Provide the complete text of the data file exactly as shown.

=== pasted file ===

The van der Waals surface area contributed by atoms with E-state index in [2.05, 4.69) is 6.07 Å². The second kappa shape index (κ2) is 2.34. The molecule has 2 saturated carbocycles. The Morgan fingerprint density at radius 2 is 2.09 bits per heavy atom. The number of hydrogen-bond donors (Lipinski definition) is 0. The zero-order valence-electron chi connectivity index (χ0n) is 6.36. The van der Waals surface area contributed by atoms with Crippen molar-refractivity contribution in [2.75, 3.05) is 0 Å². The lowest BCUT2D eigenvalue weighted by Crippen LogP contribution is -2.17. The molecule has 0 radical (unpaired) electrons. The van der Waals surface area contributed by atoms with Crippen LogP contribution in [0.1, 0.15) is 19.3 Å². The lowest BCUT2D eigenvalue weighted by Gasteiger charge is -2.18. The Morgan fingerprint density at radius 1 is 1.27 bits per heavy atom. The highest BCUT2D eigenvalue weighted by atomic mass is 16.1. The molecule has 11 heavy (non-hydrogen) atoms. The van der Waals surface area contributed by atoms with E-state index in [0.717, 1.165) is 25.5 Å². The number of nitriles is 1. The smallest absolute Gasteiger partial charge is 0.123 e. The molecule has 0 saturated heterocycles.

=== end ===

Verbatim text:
The van der Waals surface area contributed by atoms with E-state index in [2.05, 4.69) is 6.07 Å². The second kappa shape index (κ2) is 2.34. The molecule has 2 saturated carbocycles. The Morgan fingerprint density at radius 2 is 2.09 bits per heavy atom. The number of hydrogen-bond donors (Lipinski definition) is 0. The zero-order valence-electron chi connectivity index (χ0n) is 6.36. The van der Waals surface area contributed by atoms with Crippen molar-refractivity contribution in [2.75, 3.05) is 0 Å². The lowest BCUT2D eigenvalue weighted by Crippen LogP contribution is -2.17. The molecule has 0 radical (unpaired) electrons. The van der Waals surface area contributed by atoms with Crippen LogP contribution in [0.1, 0.15) is 19.3 Å². The lowest BCUT2D eigenvalue weighted by Gasteiger charge is -2.18. The Morgan fingerprint density at radius 1 is 1.27 bits per heavy atom. The highest BCUT2D eigenvalue weighted by atomic mass is 16.1. The molecule has 11 heavy (non-hydrogen) atoms. The van der Waals surface area contributed by atoms with E-state index in [0.717, 1.165) is 25.5 Å². The number of nitriles is 1. The smallest absolute Gasteiger partial charge is 0.123 e. The molecule has 0 saturated heterocycles.